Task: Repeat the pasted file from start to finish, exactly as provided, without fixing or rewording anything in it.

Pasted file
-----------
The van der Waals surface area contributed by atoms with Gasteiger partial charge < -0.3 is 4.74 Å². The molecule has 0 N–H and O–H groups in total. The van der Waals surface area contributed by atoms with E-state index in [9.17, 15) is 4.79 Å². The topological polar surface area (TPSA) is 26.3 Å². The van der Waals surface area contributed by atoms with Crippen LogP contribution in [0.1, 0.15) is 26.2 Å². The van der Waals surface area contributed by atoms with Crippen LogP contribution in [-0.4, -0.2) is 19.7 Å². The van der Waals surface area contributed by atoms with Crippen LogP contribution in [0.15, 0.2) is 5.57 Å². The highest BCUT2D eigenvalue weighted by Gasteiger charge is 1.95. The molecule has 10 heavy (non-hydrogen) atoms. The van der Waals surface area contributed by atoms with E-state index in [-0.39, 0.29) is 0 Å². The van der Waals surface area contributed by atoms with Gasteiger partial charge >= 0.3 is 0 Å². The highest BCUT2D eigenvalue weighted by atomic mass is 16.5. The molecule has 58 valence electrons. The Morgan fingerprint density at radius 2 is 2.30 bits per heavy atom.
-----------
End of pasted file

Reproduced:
The van der Waals surface area contributed by atoms with Gasteiger partial charge < -0.3 is 4.74 Å². The molecule has 0 N–H and O–H groups in total. The van der Waals surface area contributed by atoms with E-state index in [9.17, 15) is 4.79 Å². The topological polar surface area (TPSA) is 26.3 Å². The van der Waals surface area contributed by atoms with Crippen LogP contribution in [0.1, 0.15) is 26.2 Å². The van der Waals surface area contributed by atoms with Crippen LogP contribution in [-0.4, -0.2) is 19.7 Å². The van der Waals surface area contributed by atoms with Crippen LogP contribution in [0.15, 0.2) is 5.57 Å². The highest BCUT2D eigenvalue weighted by Gasteiger charge is 1.95. The molecule has 10 heavy (non-hydrogen) atoms. The van der Waals surface area contributed by atoms with E-state index in [-0.39, 0.29) is 0 Å². The van der Waals surface area contributed by atoms with Gasteiger partial charge >= 0.3 is 0 Å². The highest BCUT2D eigenvalue weighted by atomic mass is 16.5. The molecule has 58 valence electrons. The Morgan fingerprint density at radius 2 is 2.30 bits per heavy atom.